While it’s obvious Costa is one of the larger fighters competing at 185 pounds, his first concern is conquering his current weight class as he challenges champ Israel Adesanya in the main event of UFC 253 on Saturday in Abu Dhabi.
At media day on Wednesday, Costa told reporters his weight cut is on point for the official weigh-ins, which take place Friday. His weight has been a topic of conversation in the past; he was one of several fighters advised by the California State Athletic Commission to potentially move up a division. The recommendation was made following Costa’s unanimous decision win over Yoel Romero at UFC 241 in August 2019.
Because Costa’s fight night weight (213.8 pounds) was 15 percent higher than his weigh-in day weight (186 pounds), he just came in at the threshold where the CSAC asked a fighter to consider a change in divisions.
Costa, 29, doesn’t expect this to be an issue going forward, and if he ever moves up to light heavyweight, it will be by choice, not necessity.
“Every time that I come here to fight at 185 pounds, it’s been more easy to me,” Costa said. “I don’t know what happened, maybe my body’s getting mature. But as I told before, I could fight at light heavyweight anytime.
“So it depends if I have a very good opponent, a big challenge at light heavyweight or at middleweight, it depends. I have both possibilities to move in both divisions.”
A reporter asked if Costa would be interested in fighting a returning Anthony Johnson, to which he answered, “I think so.” But were he given the option to fight an even bigger fish, one that currently has plans to change divisions himself, that’s a target that Costa couldn’t pass up on.
“If Jon Jones was still there, then I’d definitely want to move up to fight him, but we’ll have to wait for this weekend to see how that fight plays out,” Costa said via a Portugues translator. “But maybe stay at middleweight if it’s interesting.”
Though Costa is 13-0 as a professional with wins in all five of his UFC fights, Adesanya has questioned the resume of his unbeaten challenger. The two have on shared opponent, Romero, with Romero also having notable victories against middleweight veteran Uriah Hall and former UFC welterweight champion Johny Hendricks.
Costa likes how his conquests stack up against those of the champion.
“Israel said that I don’t have a good enough resume, I haven’t fought high-caliber fighters,” Costa said via a Portuguese translator. “I fought Johny Hendricks. Johny Hendricks might have been at the end of his career, but back then people said, ‘Hey, he’s not gonna get through him.’ And I did, and I fought Romero, almost knocked him out, so it doesn’t make too much sense.
“Adesanya was afraid of fighting Romero.”
Costa shied away from anointing his matchup with Adesanya as the greatest middleweight fight in UFC history, saying that he’d leave it to the media to work that angle. He did concede that it is a “rare moment” in MMA to have two undefeated fighters fighting for a world title.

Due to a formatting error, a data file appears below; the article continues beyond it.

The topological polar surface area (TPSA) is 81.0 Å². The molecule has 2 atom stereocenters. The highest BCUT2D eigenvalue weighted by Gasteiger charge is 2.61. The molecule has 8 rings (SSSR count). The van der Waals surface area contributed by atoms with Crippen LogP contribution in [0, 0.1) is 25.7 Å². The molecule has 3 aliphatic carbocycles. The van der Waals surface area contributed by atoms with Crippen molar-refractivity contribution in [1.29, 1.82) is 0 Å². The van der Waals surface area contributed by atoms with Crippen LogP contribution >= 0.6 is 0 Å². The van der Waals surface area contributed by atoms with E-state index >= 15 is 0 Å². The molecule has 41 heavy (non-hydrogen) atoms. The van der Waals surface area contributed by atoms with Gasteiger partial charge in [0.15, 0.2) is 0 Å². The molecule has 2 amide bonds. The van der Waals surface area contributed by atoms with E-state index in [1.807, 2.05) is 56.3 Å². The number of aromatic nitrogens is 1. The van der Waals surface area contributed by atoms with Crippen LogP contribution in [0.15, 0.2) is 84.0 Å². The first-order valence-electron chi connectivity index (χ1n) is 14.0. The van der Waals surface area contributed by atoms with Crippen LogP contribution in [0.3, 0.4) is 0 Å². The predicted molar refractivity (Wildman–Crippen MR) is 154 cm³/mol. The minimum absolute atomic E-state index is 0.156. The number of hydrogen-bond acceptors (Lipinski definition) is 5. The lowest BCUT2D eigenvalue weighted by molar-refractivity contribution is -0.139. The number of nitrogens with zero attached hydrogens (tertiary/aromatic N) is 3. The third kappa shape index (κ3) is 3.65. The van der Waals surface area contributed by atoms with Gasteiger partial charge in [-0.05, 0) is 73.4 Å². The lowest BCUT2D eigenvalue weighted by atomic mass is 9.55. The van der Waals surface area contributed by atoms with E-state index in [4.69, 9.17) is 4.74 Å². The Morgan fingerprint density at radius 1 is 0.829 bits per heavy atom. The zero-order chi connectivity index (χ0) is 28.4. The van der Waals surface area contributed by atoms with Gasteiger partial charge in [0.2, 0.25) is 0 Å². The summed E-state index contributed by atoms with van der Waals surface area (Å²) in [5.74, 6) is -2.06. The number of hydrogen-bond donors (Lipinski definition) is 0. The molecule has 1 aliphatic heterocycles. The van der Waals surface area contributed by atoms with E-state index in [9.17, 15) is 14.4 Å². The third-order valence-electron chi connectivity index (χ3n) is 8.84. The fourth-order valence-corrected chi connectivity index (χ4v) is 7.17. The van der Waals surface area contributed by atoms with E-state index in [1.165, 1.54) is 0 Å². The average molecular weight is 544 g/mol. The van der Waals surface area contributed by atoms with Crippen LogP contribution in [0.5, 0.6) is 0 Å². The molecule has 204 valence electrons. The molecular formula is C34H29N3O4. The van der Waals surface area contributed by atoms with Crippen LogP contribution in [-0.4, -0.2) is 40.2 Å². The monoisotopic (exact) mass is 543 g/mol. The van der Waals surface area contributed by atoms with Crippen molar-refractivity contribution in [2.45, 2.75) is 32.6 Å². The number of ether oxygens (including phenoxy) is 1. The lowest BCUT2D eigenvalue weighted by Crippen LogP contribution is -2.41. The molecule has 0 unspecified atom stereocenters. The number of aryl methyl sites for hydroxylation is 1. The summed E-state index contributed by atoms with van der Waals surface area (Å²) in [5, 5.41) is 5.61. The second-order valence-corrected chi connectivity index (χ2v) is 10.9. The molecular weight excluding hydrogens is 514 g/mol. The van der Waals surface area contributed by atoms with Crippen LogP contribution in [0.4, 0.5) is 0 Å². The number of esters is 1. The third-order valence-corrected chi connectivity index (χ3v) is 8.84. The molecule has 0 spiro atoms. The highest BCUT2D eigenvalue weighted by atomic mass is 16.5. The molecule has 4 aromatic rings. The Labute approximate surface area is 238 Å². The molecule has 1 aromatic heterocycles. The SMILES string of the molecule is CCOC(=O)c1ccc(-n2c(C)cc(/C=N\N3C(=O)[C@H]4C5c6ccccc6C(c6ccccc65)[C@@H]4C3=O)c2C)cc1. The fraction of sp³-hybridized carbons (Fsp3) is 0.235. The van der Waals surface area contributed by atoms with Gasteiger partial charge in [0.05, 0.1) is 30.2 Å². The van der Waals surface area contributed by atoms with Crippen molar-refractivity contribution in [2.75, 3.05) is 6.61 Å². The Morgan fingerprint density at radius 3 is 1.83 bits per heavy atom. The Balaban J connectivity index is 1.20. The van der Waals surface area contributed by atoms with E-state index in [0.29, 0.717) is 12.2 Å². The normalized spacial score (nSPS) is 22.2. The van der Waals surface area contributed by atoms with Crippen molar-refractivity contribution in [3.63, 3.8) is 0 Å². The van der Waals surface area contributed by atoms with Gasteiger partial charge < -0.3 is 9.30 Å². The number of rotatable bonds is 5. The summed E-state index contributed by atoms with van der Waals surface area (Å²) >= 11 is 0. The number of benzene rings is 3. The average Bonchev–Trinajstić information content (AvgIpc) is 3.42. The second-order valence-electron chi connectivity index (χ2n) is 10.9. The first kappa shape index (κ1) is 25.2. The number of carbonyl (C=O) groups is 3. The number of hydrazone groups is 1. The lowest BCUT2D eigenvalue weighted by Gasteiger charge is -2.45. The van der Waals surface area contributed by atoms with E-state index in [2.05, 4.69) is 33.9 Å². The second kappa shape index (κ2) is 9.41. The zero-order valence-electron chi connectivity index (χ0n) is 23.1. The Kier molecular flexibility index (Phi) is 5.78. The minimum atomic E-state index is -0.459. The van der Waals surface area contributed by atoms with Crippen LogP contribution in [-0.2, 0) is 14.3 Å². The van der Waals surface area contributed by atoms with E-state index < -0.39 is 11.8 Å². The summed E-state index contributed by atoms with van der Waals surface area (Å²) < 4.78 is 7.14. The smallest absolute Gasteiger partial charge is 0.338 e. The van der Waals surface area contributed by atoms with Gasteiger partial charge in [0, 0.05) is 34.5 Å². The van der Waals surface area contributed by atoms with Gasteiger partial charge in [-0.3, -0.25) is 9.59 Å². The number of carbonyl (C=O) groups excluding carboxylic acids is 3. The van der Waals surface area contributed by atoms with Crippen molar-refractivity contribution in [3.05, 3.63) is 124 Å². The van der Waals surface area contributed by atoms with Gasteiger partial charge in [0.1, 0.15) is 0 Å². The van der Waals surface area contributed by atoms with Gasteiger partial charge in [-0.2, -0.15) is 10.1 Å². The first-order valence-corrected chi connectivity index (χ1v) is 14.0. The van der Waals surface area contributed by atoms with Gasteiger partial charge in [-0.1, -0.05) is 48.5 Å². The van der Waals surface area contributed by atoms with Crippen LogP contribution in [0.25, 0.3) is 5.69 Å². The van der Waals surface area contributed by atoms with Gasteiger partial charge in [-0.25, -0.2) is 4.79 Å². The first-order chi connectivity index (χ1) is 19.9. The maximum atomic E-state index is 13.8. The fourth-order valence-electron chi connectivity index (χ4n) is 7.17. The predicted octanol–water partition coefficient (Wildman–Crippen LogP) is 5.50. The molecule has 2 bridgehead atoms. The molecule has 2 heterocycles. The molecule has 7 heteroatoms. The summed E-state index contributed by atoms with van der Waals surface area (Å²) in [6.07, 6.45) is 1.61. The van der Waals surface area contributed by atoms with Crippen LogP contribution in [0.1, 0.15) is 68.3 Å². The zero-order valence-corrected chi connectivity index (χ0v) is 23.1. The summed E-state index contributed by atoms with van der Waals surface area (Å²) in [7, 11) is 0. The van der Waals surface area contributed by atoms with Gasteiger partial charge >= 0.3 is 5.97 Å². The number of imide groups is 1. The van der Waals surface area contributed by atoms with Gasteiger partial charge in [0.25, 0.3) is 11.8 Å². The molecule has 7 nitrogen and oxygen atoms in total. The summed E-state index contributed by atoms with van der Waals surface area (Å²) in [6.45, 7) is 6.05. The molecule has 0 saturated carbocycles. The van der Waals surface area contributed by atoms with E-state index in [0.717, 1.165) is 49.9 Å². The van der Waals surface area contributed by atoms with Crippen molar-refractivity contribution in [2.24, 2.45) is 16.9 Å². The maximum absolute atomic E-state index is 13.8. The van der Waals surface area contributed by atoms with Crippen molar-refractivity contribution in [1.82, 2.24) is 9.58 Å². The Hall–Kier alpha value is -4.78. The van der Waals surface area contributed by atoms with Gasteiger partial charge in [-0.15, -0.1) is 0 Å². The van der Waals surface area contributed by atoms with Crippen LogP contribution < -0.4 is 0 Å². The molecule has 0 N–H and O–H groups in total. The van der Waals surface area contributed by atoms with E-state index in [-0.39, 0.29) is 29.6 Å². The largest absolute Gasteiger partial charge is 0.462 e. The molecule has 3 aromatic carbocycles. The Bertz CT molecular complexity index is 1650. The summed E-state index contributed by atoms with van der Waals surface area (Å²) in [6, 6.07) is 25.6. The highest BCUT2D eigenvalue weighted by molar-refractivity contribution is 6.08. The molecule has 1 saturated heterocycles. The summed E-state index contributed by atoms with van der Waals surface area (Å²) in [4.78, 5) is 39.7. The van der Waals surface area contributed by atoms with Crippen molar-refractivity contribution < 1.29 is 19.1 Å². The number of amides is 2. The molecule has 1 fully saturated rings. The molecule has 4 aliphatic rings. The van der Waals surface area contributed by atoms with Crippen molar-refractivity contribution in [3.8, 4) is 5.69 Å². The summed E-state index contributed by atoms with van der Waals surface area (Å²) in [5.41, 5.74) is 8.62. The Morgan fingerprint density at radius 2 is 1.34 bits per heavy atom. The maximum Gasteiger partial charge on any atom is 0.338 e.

In terms of legacy, though, Costa knows what the middleweight championship means to Brazil given its most well-known titleholder is Anderson Silva, arguably the country’s most beloved fighter. Before making any light heavyweight overtures, Costa is determined to do right by the standard set by Silva.
“It’s continuing the legacy for Brazil,” Costa said via a translator when asked what it means to fight for a title so strongly associated with Silva. “Holding that belt.”
“I’m proud to be a Brazilian,” he continued. “I’m a patriot and I hope that people can value me and realize that I’m the new champion.”
Pavelski ties record for NHL postseason goals scored by US-born player – NHL.com
Joe Pavelski tied Joe Mullen for most goals scored in the NHL postseason by a United States-born player with two for the Dallas Stars in a 5-4 overtime loss to the Tampa Bay Lightning in Game 4 of the Stanley Cup Final on Friday.
Pavelski, a Wisconsin native, has scored 12 goals this postseason to give him 60 in his NHL career. Mullen, a New York native, scored 60, and Mike Modano, from Michigan, scored 58.
“It’s cool to be up there with those names,” Pavelski said this week. “We are focused right now on the Finals, so all that stuff is just extra. Just look at it another day. … But I’ve played in a lot of playoff games, scored some goals along the way, and we’re here today. So I’ll keep trying to add to it.”
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He scored with 1:32 remaining in the first period, and with 8:25 left in the third period to tie the game 4-4. Kevin Shattenkirk scored 6:34 into overtime to move Tampa Bay one win from winning the Stanley Cup. Game 5 of the best-of-7 series is Saturday (8 p.m. ET; NBC, CBC, SN, TVAS).